In case you haven’t noticed, the Florida Supreme Court amended the Rules of Criminal Procedure today, October 18, 2012. You can view the amendments by clicking here. The amendments aren’t too long to read through– only 17 pages, so you may want to take a look. Otherwise, the highlights are as follows:
Rule 3.191(h) (Speedy Trial): Amended to clarify when a notice of expiration of time for speedy trial is timely filed and served. By striking the phrase “on or”
from the portion of the rule providing “on or after the expiration of the periods of time for trial provided in this rule,” the rule clarifies that only after the expiration of time for speedy trial is a notification of such an event timely filed.
Rule 3.220(h)(1) (Discovery Depositions): Amended to reflect that upon application, either a pro se litigant or an attorney for either party may have the court or clerk issue subpoenas.
Rule 3.410 (Jury Request to Review Evidence or for Additional Instructions): Amended in two respects. (1) The Rule now permits the playback of digital recordings of trial testimony. (2) The rule is amended to allow the trial court, in its discretion, to respond in writing to a juror’s question rather than bringing the jury back into the courtroom in order for the trial judge to orally respond to the question. (Cautionary note to criminal trial attorneys regarding this amendment: if the Judge in your case decides to answer the juror’s question in writing, be sure to make a record of the Judge’s written answer for any appeal. I suggest either asking the Judge to read his or her written answer into the record before the written answer is given to the juror, or– even better–ask the Judge for a copy of the written answer to be entered into the record as a defense exhibit. You never know when an issue could pop up in a future appeal!)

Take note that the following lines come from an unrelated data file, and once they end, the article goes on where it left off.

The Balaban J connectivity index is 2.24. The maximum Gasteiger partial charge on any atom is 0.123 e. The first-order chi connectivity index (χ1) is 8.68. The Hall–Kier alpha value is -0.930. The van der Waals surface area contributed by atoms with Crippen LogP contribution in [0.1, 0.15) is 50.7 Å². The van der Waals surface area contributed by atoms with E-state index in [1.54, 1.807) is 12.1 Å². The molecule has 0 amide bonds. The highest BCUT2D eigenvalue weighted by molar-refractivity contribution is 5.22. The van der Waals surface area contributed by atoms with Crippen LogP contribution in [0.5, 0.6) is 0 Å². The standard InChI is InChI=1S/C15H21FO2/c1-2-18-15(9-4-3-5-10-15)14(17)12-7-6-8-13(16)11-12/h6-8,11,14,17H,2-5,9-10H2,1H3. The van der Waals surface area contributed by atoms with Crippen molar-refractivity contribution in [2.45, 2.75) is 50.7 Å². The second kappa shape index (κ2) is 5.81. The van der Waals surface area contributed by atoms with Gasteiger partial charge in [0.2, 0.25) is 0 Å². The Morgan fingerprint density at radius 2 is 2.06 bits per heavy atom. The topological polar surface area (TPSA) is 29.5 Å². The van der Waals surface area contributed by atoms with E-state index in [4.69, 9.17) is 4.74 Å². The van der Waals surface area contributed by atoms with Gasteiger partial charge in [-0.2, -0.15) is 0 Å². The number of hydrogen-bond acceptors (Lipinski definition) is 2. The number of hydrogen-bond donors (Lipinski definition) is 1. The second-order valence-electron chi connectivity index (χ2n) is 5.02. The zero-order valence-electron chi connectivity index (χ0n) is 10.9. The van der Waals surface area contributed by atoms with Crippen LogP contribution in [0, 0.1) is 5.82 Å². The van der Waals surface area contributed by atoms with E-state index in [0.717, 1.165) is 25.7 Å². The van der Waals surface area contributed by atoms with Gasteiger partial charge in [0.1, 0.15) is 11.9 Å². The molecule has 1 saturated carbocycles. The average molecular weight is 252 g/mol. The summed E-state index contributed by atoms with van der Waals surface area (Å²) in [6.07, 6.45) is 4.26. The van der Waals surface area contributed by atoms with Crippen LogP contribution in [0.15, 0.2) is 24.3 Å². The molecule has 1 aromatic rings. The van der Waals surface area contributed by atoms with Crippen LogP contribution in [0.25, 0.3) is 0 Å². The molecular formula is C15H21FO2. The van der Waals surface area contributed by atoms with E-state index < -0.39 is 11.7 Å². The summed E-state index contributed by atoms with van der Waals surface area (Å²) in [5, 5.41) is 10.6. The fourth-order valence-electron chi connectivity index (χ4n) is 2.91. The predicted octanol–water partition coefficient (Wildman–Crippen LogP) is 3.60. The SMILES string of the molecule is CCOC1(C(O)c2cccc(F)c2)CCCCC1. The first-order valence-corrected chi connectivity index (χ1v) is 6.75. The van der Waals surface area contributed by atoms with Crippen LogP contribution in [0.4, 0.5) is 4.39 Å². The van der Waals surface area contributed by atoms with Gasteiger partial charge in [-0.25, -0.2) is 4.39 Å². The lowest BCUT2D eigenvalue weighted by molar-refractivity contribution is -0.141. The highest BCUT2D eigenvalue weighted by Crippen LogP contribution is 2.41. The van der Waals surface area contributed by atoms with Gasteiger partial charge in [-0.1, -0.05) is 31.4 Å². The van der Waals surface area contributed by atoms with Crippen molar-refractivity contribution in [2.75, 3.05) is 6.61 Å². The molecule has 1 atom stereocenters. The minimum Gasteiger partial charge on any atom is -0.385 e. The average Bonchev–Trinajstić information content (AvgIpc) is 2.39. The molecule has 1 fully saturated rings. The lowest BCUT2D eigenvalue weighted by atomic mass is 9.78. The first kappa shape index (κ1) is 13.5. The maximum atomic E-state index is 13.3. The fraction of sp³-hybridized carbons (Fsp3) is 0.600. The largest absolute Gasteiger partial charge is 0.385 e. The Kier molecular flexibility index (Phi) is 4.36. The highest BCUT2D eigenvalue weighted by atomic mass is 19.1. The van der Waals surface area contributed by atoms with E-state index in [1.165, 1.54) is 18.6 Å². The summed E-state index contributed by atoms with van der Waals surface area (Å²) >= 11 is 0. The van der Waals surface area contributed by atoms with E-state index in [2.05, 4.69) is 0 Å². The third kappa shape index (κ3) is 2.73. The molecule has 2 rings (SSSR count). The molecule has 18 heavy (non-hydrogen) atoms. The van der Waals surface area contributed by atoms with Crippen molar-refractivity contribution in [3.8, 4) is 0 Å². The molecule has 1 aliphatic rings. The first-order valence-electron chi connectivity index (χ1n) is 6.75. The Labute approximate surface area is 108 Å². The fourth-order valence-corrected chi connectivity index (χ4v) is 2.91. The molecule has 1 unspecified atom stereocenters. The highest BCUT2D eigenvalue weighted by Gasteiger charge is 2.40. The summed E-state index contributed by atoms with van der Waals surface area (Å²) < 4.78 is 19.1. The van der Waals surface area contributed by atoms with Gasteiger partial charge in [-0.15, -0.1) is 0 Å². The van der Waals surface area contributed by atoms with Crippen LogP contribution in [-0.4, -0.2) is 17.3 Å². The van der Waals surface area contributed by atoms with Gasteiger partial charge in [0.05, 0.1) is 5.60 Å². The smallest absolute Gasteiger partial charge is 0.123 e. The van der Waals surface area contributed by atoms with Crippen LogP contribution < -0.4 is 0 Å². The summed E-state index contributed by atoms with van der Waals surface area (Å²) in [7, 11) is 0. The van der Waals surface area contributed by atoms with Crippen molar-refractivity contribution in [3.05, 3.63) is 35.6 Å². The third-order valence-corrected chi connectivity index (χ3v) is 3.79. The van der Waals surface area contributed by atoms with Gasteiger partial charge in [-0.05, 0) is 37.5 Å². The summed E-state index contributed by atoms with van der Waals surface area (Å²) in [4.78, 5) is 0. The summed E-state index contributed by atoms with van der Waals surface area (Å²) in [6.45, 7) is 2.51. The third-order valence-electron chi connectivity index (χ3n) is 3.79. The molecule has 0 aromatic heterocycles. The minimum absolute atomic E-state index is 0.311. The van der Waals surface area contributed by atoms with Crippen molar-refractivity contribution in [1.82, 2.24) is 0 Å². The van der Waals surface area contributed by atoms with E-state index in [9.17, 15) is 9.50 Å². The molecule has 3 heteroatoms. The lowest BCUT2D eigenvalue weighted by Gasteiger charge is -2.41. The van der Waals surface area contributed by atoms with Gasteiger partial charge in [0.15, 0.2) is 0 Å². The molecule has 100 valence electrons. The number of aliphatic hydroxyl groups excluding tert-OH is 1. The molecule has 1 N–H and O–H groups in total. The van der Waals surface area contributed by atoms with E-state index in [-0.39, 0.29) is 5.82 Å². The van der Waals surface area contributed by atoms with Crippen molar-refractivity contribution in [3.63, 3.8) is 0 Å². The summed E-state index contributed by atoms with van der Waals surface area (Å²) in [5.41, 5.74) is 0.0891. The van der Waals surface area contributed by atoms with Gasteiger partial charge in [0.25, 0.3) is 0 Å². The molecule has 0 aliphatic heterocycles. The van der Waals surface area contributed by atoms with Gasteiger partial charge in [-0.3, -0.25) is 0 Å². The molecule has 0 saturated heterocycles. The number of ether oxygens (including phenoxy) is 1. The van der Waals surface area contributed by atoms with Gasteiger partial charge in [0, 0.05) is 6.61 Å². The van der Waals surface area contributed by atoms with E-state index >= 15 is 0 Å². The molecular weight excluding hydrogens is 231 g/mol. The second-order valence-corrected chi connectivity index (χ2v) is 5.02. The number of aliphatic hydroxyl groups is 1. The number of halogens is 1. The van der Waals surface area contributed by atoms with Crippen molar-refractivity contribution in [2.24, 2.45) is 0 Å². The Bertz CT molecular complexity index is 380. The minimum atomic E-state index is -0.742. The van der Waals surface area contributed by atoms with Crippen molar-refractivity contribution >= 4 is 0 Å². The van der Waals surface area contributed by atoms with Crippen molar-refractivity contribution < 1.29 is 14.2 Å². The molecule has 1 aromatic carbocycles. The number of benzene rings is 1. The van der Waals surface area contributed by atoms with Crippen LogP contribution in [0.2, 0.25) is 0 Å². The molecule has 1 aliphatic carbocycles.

Rule 3.800(a) (Correction, Reduction, and Modification of Sentences—Correction): Amended to clarify that a defendant may seek correction of an allegedly erroneous sexual predator designation under the rule, but only when it is apparent from the face of the record that the defendant did not meet the criteria for designation as a sexual predator. This amendment is consistent with the Court’s ruling in Saintelien v. State, 990 So. 2d 494, 497 (Fla. 2008).